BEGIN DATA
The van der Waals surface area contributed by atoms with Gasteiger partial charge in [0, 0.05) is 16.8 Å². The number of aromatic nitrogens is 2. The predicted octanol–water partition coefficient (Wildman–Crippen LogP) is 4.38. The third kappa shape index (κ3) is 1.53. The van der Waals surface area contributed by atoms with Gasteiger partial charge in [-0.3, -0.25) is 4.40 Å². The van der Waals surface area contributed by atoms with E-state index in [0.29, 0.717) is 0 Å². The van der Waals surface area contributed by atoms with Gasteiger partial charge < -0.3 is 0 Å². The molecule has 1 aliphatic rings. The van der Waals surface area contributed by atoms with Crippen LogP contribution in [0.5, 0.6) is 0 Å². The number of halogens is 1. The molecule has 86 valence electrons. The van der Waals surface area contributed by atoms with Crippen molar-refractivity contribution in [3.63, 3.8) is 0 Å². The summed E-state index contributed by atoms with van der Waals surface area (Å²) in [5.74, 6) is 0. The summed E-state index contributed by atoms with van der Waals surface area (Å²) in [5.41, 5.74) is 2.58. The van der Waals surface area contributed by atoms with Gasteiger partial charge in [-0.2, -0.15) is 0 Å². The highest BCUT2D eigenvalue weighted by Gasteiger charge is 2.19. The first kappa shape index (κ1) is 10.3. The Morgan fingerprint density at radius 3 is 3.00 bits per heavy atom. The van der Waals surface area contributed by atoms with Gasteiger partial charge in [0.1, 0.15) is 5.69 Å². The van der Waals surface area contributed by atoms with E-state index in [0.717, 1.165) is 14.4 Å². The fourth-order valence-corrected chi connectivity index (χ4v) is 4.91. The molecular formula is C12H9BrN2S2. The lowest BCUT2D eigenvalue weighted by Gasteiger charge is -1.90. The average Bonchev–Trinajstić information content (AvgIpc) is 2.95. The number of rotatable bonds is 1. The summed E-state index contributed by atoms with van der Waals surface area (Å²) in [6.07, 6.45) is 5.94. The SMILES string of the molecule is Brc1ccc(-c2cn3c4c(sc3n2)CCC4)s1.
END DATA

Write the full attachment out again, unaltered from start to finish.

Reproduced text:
The van der Waals surface area contributed by atoms with Gasteiger partial charge in [0, 0.05) is 16.8 Å². The number of aromatic nitrogens is 2. The predicted octanol–water partition coefficient (Wildman–Crippen LogP) is 4.38. The third kappa shape index (κ3) is 1.53. The van der Waals surface area contributed by atoms with Gasteiger partial charge in [-0.3, -0.25) is 4.40 Å². The van der Waals surface area contributed by atoms with E-state index in [0.29, 0.717) is 0 Å². The van der Waals surface area contributed by atoms with Gasteiger partial charge < -0.3 is 0 Å². The molecule has 1 aliphatic rings. The van der Waals surface area contributed by atoms with Crippen LogP contribution in [0.5, 0.6) is 0 Å². The number of halogens is 1. The molecule has 86 valence electrons. The van der Waals surface area contributed by atoms with Crippen molar-refractivity contribution in [3.63, 3.8) is 0 Å². The summed E-state index contributed by atoms with van der Waals surface area (Å²) in [5.74, 6) is 0. The summed E-state index contributed by atoms with van der Waals surface area (Å²) in [5.41, 5.74) is 2.58. The van der Waals surface area contributed by atoms with Gasteiger partial charge in [-0.2, -0.15) is 0 Å². The highest BCUT2D eigenvalue weighted by Gasteiger charge is 2.19. The first kappa shape index (κ1) is 10.3. The Morgan fingerprint density at radius 3 is 3.00 bits per heavy atom. The van der Waals surface area contributed by atoms with Gasteiger partial charge in [0.1, 0.15) is 5.69 Å². The van der Waals surface area contributed by atoms with E-state index in [0.717, 1.165) is 14.4 Å². The fourth-order valence-corrected chi connectivity index (χ4v) is 4.91. The molecular formula is C12H9BrN2S2. The lowest BCUT2D eigenvalue weighted by Gasteiger charge is -1.90. The average Bonchev–Trinajstić information content (AvgIpc) is 2.95. The number of rotatable bonds is 1. The summed E-state index contributed by atoms with van der Waals surface area (Å²) in [6.07, 6.45) is 5.94. The SMILES string of the molecule is Brc1ccc(-c2cn3c4c(sc3n2)CCC4)s1.